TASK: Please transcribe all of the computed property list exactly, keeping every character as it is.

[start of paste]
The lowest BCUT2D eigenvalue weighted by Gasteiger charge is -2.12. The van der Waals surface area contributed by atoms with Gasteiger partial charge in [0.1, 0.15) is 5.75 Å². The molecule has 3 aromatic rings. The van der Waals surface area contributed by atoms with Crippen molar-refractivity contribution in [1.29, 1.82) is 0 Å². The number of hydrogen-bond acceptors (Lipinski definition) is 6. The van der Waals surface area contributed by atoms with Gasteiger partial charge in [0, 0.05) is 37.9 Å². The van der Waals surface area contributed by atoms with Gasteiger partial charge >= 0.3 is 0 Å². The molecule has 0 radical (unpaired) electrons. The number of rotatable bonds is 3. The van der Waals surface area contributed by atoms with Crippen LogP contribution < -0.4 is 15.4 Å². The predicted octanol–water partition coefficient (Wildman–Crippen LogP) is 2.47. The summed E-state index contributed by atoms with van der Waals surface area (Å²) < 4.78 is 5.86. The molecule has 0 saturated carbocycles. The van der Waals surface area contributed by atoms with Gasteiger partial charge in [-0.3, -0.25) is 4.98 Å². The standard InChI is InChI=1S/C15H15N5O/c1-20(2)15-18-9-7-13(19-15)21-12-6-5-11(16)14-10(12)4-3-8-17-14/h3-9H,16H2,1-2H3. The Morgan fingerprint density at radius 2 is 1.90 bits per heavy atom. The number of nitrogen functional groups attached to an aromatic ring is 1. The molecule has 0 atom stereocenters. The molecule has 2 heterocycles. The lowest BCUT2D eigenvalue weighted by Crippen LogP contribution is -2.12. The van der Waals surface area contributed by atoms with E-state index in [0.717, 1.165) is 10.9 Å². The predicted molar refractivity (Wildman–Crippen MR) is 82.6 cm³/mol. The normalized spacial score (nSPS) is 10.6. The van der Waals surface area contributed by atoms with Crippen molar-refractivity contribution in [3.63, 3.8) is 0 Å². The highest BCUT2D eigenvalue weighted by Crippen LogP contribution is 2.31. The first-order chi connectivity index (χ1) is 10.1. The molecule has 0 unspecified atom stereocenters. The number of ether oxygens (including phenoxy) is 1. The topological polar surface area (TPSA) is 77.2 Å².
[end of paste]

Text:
The lowest BCUT2D eigenvalue weighted by Gasteiger charge is -2.12. The van der Waals surface area contributed by atoms with Gasteiger partial charge in [0.1, 0.15) is 5.75 Å². The molecule has 3 aromatic rings. The van der Waals surface area contributed by atoms with Crippen molar-refractivity contribution in [1.29, 1.82) is 0 Å². The number of hydrogen-bond acceptors (Lipinski definition) is 6. The van der Waals surface area contributed by atoms with Gasteiger partial charge in [0, 0.05) is 37.9 Å². The van der Waals surface area contributed by atoms with Gasteiger partial charge >= 0.3 is 0 Å². The molecule has 0 radical (unpaired) electrons. The number of rotatable bonds is 3. The van der Waals surface area contributed by atoms with Crippen LogP contribution < -0.4 is 15.4 Å². The predicted octanol–water partition coefficient (Wildman–Crippen LogP) is 2.47. The summed E-state index contributed by atoms with van der Waals surface area (Å²) < 4.78 is 5.86. The molecule has 0 saturated carbocycles. The van der Waals surface area contributed by atoms with Gasteiger partial charge in [-0.3, -0.25) is 4.98 Å². The standard InChI is InChI=1S/C15H15N5O/c1-20(2)15-18-9-7-13(19-15)21-12-6-5-11(16)14-10(12)4-3-8-17-14/h3-9H,16H2,1-2H3. The Morgan fingerprint density at radius 2 is 1.90 bits per heavy atom. The number of nitrogen functional groups attached to an aromatic ring is 1. The molecule has 0 atom stereocenters. The molecule has 2 heterocycles. The lowest BCUT2D eigenvalue weighted by Crippen LogP contribution is -2.12. The van der Waals surface area contributed by atoms with E-state index in [0.717, 1.165) is 10.9 Å². The predicted molar refractivity (Wildman–Crippen MR) is 82.6 cm³/mol. The normalized spacial score (nSPS) is 10.6. The van der Waals surface area contributed by atoms with Crippen molar-refractivity contribution in [3.63, 3.8) is 0 Å². The highest BCUT2D eigenvalue weighted by Crippen LogP contribution is 2.31. The first-order chi connectivity index (χ1) is 10.1. The molecule has 0 unspecified atom stereocenters. The number of ether oxygens (including phenoxy) is 1. The topological polar surface area (TPSA) is 77.2 Å².